Some time ago, David Horowitz appeared on Fox News to say that the university I graduated from is the worst school in America. While he acknowledged that we have first-class programs in astronomy and physics, he said that the real problem lies with the liberal arts colleges, which serve as “an indoctrination and recruitment center for far left ideologues.”

This week, those very ideologues climbed into trees during a protest over our long-term growth, threatening not to come down until said trees are saved from their impending doom. The protest, which started out peacefully, ultimately led to police violence and multiple arrests. Guess what led the front page of all the local papers the next day? Here’s a hint: it was neither an astronomer nor a physicist.

Quite simply, these developments break my heart. That is not my school, that is not representative of what I learned there or the people I know.

You see, this school is quite literally my alma mater. I spent the first ten or twelve years of my life on campus, playing amongst the redwoods during my father’s tenure as a professor. When it came time to apply to college, it was my top and only choice. Later, I fell in love with my husband while walking in the very same redwoods I loved as a child.

For all three decades of my life, this university has provided a solid base to the ever-changing patterns of my life. It was here that I learned how to think, question, write, and love. In other words, I learned how to be a human being.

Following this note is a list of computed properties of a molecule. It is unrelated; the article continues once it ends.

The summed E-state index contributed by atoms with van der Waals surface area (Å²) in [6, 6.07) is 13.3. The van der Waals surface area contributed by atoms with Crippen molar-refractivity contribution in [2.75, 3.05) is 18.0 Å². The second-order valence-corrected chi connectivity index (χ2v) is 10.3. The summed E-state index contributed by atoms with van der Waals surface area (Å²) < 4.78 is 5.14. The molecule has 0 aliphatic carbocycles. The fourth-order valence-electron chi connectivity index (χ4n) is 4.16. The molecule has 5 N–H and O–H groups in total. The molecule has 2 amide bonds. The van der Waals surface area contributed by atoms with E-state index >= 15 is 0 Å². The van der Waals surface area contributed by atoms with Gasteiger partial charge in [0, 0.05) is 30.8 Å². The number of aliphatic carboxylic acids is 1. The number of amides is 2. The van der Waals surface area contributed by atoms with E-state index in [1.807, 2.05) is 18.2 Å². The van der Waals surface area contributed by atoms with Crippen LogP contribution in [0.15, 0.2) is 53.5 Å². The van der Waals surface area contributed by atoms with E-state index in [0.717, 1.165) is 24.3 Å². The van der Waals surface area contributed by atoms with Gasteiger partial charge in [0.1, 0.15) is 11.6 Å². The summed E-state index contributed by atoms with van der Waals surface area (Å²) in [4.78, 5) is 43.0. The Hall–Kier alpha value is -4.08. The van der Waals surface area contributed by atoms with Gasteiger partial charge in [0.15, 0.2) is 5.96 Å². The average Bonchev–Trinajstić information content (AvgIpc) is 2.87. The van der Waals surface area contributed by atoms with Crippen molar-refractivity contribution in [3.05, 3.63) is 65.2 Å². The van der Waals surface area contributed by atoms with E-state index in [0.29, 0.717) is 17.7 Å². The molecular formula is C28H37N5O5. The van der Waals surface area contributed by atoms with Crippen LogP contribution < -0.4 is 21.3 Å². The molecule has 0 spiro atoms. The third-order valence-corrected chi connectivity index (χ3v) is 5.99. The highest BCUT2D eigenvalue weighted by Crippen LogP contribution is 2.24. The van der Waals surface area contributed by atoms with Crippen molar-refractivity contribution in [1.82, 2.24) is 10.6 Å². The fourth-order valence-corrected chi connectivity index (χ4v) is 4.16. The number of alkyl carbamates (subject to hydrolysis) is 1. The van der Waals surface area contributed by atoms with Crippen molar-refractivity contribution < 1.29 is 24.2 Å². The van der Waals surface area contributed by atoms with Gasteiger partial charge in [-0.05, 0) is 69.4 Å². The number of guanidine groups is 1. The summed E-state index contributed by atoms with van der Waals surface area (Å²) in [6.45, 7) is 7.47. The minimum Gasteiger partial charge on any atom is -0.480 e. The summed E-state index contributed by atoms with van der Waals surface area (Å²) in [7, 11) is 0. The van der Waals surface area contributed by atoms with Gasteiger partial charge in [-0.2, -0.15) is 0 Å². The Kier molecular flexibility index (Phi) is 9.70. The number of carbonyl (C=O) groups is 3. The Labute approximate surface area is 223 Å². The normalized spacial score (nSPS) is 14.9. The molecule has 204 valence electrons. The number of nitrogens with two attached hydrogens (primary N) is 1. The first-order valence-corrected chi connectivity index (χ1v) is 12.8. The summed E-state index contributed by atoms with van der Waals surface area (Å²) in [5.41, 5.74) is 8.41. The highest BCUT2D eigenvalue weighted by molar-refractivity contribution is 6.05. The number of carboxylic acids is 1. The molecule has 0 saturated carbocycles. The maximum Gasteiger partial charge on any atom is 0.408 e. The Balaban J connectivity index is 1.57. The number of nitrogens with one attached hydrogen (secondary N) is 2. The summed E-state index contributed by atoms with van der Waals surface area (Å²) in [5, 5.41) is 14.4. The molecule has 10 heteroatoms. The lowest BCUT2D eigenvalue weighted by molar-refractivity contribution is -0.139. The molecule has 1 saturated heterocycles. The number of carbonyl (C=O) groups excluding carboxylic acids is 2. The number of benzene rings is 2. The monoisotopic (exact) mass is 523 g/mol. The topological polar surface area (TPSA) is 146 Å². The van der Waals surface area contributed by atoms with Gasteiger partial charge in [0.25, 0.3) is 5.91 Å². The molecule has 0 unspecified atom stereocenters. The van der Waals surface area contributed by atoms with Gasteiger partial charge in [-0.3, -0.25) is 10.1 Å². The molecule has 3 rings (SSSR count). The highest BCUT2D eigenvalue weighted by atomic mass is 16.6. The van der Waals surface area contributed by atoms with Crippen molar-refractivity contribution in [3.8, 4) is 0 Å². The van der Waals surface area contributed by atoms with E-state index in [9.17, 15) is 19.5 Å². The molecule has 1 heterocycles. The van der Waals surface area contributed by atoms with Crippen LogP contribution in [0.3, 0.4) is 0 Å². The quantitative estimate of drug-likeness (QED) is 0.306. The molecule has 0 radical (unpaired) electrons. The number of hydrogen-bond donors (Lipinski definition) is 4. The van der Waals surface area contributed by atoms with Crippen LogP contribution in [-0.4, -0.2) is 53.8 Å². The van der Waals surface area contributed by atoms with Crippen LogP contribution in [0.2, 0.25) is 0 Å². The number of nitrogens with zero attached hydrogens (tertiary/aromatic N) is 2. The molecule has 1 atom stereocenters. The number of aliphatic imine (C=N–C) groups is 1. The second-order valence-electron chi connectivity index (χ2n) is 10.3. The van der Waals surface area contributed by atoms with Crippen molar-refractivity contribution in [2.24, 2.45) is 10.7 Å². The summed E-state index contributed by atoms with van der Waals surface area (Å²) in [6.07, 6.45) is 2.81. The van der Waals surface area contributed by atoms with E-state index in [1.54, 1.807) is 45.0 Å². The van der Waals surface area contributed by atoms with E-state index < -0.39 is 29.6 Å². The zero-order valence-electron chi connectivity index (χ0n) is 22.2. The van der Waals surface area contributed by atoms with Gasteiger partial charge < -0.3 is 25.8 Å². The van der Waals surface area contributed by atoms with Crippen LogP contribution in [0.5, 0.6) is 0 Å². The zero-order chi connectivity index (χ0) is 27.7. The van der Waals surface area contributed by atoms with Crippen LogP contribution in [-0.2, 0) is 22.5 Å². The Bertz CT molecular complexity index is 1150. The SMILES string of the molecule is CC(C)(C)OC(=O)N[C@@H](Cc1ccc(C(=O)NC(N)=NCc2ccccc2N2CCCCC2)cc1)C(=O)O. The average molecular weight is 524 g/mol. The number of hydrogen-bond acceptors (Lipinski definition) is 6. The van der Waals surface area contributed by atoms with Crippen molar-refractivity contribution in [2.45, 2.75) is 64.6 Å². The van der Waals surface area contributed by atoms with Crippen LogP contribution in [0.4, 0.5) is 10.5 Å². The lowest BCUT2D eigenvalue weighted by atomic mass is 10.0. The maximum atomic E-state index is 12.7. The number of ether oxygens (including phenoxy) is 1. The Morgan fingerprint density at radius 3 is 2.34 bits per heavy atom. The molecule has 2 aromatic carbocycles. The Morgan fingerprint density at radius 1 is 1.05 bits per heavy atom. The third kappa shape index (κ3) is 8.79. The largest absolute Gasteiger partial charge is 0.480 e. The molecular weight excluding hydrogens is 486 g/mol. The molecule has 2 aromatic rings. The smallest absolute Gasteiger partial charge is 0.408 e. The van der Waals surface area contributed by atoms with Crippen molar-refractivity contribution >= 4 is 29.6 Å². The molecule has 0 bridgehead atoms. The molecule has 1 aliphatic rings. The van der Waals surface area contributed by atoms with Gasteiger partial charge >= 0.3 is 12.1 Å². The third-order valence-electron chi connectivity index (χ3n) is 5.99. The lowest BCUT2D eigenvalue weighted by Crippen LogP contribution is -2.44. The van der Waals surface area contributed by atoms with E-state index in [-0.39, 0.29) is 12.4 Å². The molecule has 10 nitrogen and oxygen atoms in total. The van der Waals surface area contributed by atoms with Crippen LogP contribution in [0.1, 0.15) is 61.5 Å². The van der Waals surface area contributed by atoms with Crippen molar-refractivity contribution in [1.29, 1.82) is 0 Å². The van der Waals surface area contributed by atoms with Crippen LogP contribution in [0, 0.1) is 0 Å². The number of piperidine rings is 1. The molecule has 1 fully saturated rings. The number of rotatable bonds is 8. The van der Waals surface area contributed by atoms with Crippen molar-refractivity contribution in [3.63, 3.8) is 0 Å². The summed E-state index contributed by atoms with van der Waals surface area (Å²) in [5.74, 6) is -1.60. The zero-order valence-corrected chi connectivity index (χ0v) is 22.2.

During that time on this campus, I have encountered all kinds of other human beings, from card-carrying conservatives to computer geeks to dreadlocked individuals named Wind (no, really). Granted, there have been quite a few “far left ideologues,” and at certain points during my life I could have been grouped right along with them. But they are by no means in the majority. The campus population is large and extremely diverse, and there is no one way of characterizing everyone that it encompasses.

However, once there are pictures out there of police wielding batons against college students, that is all anyone sees. No matter that a number of people involved in the protest were not even affiliated with the university. Once the line is crossed, any chance at having a real dialogue is thrown out the window, and it becomes much easier to believe in characterizations like Horowitz’.

How can we possibly hope to change the stereotype of ourselves as a school for “far left ideologues” if that minority is the only one to make the front page of the newspaper? Where are the astronomers and physicists, the computer geeks and the conservatives? I have known them all, but only through a lifetime spent at this university. For those who are not as well acquainted, it is all too easy to use a broad brush to describe what is in truth a complex and varied community.

So I say shame on Horowitz for describing us in those terms, and shame on the protesters for giving him fodder to do so. If you have strong beliefs, by all means, stand up for them. But please, don’t express those beliefs in a way that devalues the hard work of everyone around you by reinforcing what is an already skewed image of our school.